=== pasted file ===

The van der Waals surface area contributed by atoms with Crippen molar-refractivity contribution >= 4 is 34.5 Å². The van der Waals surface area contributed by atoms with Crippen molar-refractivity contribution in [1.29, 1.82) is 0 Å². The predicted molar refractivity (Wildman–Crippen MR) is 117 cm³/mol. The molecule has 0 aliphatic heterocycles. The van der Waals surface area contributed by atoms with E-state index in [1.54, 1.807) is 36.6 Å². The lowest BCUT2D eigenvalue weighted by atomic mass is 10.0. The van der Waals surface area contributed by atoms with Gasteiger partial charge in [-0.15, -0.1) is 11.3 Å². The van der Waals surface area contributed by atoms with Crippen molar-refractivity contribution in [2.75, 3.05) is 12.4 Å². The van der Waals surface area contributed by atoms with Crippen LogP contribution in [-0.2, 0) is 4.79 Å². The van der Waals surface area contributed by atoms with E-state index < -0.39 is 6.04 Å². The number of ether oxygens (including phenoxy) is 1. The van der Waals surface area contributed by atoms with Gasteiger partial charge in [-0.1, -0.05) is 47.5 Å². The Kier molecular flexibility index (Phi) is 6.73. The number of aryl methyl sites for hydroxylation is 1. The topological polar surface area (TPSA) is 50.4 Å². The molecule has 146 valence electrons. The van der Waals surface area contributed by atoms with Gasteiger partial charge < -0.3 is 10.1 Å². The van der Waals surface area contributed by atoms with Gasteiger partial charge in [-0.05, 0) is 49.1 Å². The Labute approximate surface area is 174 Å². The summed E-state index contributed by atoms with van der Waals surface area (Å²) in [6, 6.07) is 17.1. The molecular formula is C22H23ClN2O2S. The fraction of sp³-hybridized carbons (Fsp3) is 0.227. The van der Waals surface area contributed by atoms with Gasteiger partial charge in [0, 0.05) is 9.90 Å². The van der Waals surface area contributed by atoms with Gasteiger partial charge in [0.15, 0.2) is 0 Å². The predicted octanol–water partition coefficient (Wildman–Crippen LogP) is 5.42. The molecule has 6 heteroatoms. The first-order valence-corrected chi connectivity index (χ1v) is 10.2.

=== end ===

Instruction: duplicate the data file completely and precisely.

The van der Waals surface area contributed by atoms with Crippen molar-refractivity contribution >= 4 is 34.5 Å². The van der Waals surface area contributed by atoms with Crippen molar-refractivity contribution in [1.29, 1.82) is 0 Å². The predicted molar refractivity (Wildman–Crippen MR) is 117 cm³/mol. The molecule has 0 aliphatic heterocycles. The van der Waals surface area contributed by atoms with E-state index in [1.54, 1.807) is 36.6 Å². The lowest BCUT2D eigenvalue weighted by atomic mass is 10.0. The van der Waals surface area contributed by atoms with Gasteiger partial charge in [-0.15, -0.1) is 11.3 Å². The van der Waals surface area contributed by atoms with Crippen molar-refractivity contribution in [2.75, 3.05) is 12.4 Å². The van der Waals surface area contributed by atoms with Crippen LogP contribution in [-0.2, 0) is 4.79 Å². The van der Waals surface area contributed by atoms with E-state index < -0.39 is 6.04 Å². The number of ether oxygens (including phenoxy) is 1. The van der Waals surface area contributed by atoms with Gasteiger partial charge in [-0.1, -0.05) is 47.5 Å². The Kier molecular flexibility index (Phi) is 6.73. The number of aryl methyl sites for hydroxylation is 1. The topological polar surface area (TPSA) is 50.4 Å². The molecule has 146 valence electrons. The van der Waals surface area contributed by atoms with Gasteiger partial charge < -0.3 is 10.1 Å². The van der Waals surface area contributed by atoms with Gasteiger partial charge in [-0.05, 0) is 49.1 Å². The Labute approximate surface area is 174 Å². The summed E-state index contributed by atoms with van der Waals surface area (Å²) in [6, 6.07) is 17.1. The molecular formula is C22H23ClN2O2S. The fraction of sp³-hybridized carbons (Fsp3) is 0.227. The van der Waals surface area contributed by atoms with Gasteiger partial charge in [0, 0.05) is 9.90 Å². The van der Waals surface area contributed by atoms with Gasteiger partial charge in [0.15, 0.2) is 0 Å². The predicted octanol–water partition coefficient (Wildman–Crippen LogP) is 5.42. The molecule has 6 heteroatoms. The first-order valence-corrected chi connectivity index (χ1v) is 10.2.